NEW YORK (
Vanguard Health Systems
got knocked down a peg on Tuesday, reportedly lowering both the size of its initial public offering and pricing below its projected range.
According to a
, Vanguard, which will trade on the New York Stock Exchange under the ticker "VHS," has priced its IPO of 25 million shares at $18 each, raising roughly $450 million.
, which cited one of the offering's underwriters as the source for its article, said the stock is now expected to debut on Wednesday.
The hospital company is mostly owned by Blackstone
(66%) and Morgan Stanley
(17%), and it was originally expected to debut on Thursday with pricing seen between $21 and $23 per share.
Prior to this news, Francis Gaskins, president of IPO Desktop, told
that Vanguard was looking pricey at its higher range. His analysis found the company would have an eye-popping price-to-earnings ratio of 169, much higher than peers
at 24.4X, and
Another strike against Vanguard for new investors is the lack of yield. The only people getting dividends so far are the equity holders, who received $444 million in January and have received a total of $775 million since 2010.
In addition to the high PE, Vanguard has purchased the assets of the Detroit Medical Center for $368 million and committed to spending $350 million during the first five years on the hospital for routine needs, plus an additional $500 million in capital expenditures during those same five years.
That's $850 million on a center that brings in $2 billion in revenue per year. Detroit isn't exactly a growing city with a population that is spending money on elective surgical procedures -- where hospitals really make their money. This figure has dropped for Vanguard, whose revenue growth has slipped as a result of fewer people coughing up the dough for surgery, instead of opting to get by without it. Vanguard only had 0.2% profit margin in its March 2011 quarter with interest soaking up 86% of the operating profits. No wonder Blackstone is looking to cash out some of its stake.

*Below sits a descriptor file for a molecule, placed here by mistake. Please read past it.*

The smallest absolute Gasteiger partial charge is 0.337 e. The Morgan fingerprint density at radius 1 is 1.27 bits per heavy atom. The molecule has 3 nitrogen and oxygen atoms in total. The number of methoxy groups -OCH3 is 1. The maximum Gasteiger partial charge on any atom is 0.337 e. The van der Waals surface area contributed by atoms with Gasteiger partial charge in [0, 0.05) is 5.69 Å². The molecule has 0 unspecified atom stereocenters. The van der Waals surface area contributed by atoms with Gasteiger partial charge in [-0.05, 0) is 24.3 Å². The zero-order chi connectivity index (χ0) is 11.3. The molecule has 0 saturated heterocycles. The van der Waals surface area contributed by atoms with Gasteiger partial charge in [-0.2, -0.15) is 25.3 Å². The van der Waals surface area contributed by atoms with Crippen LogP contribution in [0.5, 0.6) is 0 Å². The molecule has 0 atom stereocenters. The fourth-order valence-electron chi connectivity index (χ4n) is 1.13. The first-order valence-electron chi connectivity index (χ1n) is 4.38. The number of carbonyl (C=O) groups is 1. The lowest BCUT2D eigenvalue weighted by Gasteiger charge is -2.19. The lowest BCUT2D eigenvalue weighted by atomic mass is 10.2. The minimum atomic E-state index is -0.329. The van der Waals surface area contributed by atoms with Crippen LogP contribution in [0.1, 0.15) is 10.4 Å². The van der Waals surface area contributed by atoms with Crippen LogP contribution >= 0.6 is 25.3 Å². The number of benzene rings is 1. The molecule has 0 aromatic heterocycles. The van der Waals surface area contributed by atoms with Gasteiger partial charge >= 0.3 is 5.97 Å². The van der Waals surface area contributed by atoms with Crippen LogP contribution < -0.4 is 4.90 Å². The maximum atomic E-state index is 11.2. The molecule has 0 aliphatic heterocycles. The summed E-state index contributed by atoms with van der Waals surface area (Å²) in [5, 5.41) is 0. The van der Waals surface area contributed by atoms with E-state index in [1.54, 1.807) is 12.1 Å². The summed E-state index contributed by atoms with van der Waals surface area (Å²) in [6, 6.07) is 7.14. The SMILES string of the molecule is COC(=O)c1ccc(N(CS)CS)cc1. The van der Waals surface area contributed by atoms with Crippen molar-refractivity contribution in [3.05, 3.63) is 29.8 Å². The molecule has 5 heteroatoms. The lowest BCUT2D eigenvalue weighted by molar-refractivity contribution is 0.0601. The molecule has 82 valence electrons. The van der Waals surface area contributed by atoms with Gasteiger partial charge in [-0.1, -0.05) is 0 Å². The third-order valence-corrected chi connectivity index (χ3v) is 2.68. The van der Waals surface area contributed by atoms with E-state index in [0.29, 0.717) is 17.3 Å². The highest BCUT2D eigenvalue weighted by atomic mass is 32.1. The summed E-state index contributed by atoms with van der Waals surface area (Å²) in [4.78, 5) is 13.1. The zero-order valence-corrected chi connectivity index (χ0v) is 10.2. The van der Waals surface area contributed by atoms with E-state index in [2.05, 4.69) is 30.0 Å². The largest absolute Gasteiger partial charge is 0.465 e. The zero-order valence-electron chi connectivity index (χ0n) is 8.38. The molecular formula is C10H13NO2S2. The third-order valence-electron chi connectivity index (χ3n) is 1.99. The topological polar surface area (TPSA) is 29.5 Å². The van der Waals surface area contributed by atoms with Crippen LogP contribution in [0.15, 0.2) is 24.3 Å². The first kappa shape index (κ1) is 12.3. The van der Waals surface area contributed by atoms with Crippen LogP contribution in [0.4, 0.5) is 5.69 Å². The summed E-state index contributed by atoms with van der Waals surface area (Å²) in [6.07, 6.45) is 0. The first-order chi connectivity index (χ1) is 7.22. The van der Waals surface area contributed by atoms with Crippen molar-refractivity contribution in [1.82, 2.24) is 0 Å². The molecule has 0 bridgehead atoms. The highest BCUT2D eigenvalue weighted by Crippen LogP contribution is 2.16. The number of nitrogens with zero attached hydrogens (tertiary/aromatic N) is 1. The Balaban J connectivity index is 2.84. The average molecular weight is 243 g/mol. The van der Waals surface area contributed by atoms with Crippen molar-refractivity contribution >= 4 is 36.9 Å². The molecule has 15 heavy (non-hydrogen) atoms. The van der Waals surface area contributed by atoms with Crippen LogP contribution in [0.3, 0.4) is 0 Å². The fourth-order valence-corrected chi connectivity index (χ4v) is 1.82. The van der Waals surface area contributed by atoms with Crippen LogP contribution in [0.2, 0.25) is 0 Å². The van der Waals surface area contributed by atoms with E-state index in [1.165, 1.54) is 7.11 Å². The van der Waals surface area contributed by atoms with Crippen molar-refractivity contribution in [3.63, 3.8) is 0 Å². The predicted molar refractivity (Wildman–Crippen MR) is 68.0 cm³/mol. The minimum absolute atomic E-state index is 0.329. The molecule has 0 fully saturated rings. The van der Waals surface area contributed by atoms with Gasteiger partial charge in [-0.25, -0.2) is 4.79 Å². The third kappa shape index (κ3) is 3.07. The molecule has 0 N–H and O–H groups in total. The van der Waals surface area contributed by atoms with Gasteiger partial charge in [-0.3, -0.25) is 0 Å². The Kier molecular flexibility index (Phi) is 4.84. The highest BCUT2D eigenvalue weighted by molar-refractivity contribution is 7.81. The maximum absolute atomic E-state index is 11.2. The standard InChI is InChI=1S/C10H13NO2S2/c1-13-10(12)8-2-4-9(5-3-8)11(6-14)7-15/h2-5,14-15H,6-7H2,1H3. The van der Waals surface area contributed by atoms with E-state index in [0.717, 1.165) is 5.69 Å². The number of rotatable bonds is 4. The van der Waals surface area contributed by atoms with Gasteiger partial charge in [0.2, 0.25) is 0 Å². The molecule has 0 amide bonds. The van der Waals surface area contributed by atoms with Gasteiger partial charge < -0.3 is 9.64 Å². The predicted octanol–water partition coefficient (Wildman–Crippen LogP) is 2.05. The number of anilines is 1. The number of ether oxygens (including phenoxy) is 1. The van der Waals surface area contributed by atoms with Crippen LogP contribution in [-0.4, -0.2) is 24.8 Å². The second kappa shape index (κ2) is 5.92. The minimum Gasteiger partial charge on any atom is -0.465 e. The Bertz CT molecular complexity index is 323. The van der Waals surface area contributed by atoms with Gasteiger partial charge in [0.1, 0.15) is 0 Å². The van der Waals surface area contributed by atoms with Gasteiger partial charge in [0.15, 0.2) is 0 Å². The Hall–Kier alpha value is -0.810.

Another company with relatively weak financials that is also scheduled to go public this week is century-old Stewart & Stevenson
( SNS), based in Houston Texas.
The company provides specialized equipment and parts for the oil and gas industry, and it's looking to raise $240 million on Wednesday with shares expected to price between $14-$16.
Demand for Stewart & Stevenson's products goes up when the price of gas goes up because the oil companies stay busy. But when the price of gas falls, they pull back. Revenue has seesawed in the past few years, going as high as $1.2 billion in 2008, then down to $689 million in 2009, before bouncing up to $861 million in 2010.
So far in 2011, revenue is tracking ahead of 2010 levels with the total for the three months ended in April coming in at $271 million vs. $162 million in the same period a year earlier, so revenue looks good going into the IPO.
On another positive note, the company has a backlog of $412.2 million, up from a backlog of $259.9 million a year earlier. Prior to the IPO, the company is 52% owned by private equity firm Parman Capital Group and 40% owned by Hushang Ansary, its chairman.
Another energy company, albeit an alternative energy company, KiOR
is slated for a Friday IPO launch.
Unlike Stewart which has earnings, KiOR expects to post losses at least into 2013. The company makes oil out of wood products, and is based in Pasadena, Texas, where many major oil companies have their refineries.
IPO Desktop's Gaskins likes to compare KiOR to
, which also recently went public. Solazyme makes its oil from algae products and it too expects to lose money in the initial stages.
KiOR hopes to raise $200 million in its IPO, expecting to price shares between $19 and $21 each with a market cap of $2 billion at the high end of the range. Like Solazyme, KiOR has found a big name partner, FedEx
, that has agreed to buy a portion of the output from its first full-on commercial plant. KiOR has also gotten Hunt Refining Co. to commit to a purchase as well.
IPO Desktop's Gaskins believes KiOR will sell for the highest price-to-book value when compared to Solazyme,
Written by Debra Borchardt in New York
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